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Homework Help: Electrical force on parallel plates

  1. Apr 18, 2009 #1
    In lecture, my professor showed us something peculiar.

    2 parallel plates with equal charges lie close on top of each other.

    although the electric field in between the plates cancel each other out, the Force on one plate from the other is


    F = \frac {\sigma^2}_{2 \epsilon} [/tex]

    due to

    [tex] \vec{\nabla} \cdot \vec{E} = 0 [/tex]
    [tex] \rho = 0 [/tex]

    why is the electric field [tex] \frac{\sigma}_{2 \epsilon} [/tex]
    when the electric field between the plates is 0???
  2. jcsd
  3. Apr 18, 2009 #2
    Each plate has the same charge stored on it, so what happens to this charge when the plates are put in contact? Think about a single and isolated charged conductor and how charge distributes itself.
  4. Apr 20, 2009 #3
    Dear Orthovector:

    I would like to give some non-mathematical explanation of the confusion. The two plates carry the kind of charge, and no doubt they will repel each other, and the force is as you put it.

    Moreover, because the two plates are exactly symmetric to each other, electrically and geometrically, and properly arranged. Hence, at any point between the two plates the fields generated via the plates are of identical magnitude and opposite direction. Hence the resultant of the field is vanishing.---This doesn't mean that the plates donot repel each other, it indeed means, if we put a test charge at any point between the plates, the resultant of static electric forces is vanishing. The vanishing field is mechanically meaningful to external charge, rather than the plates.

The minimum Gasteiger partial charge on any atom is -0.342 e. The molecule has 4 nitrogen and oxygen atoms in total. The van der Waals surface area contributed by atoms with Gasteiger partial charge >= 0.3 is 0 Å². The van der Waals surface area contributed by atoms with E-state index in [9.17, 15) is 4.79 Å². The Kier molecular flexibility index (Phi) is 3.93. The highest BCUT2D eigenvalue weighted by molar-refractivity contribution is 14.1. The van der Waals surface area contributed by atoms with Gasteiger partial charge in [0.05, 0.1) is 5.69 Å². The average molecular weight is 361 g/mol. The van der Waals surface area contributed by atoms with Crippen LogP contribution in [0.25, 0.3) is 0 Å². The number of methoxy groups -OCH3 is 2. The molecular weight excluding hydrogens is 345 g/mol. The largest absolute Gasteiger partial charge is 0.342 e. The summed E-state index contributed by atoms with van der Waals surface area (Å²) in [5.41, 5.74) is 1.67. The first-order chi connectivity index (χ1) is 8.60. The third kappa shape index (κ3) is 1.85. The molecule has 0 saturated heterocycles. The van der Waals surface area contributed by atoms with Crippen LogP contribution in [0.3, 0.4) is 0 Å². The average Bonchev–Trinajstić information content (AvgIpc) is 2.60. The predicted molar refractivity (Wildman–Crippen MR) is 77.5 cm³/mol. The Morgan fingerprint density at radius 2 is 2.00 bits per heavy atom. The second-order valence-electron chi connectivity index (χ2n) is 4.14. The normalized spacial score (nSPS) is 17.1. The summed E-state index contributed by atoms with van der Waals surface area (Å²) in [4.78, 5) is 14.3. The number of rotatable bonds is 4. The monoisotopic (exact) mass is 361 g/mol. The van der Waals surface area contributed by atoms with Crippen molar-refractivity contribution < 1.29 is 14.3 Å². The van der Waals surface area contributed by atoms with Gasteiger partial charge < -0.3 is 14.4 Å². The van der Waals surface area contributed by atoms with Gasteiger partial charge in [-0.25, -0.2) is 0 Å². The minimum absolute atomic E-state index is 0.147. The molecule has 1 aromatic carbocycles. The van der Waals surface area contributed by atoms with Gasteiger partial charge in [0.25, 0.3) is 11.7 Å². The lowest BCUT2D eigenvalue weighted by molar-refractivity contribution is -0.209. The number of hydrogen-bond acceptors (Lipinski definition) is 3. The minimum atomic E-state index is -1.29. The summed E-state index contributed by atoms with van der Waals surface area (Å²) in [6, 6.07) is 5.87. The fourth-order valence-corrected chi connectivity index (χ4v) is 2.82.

And as to the response and question from Buffordboy23 above, I would also like to make some comments.

    Each plate has the same charges stored on it, and if the plates are put in contact, the charges will of course be re-arranged. If isolated without further influence, the charges will gather on the surface of the two plates, the sharper the surface (or the larger the curvature), the denser the charges. The plates is a equipotential body, with the surface equipotential too.

    Orthotensor and Paravector !
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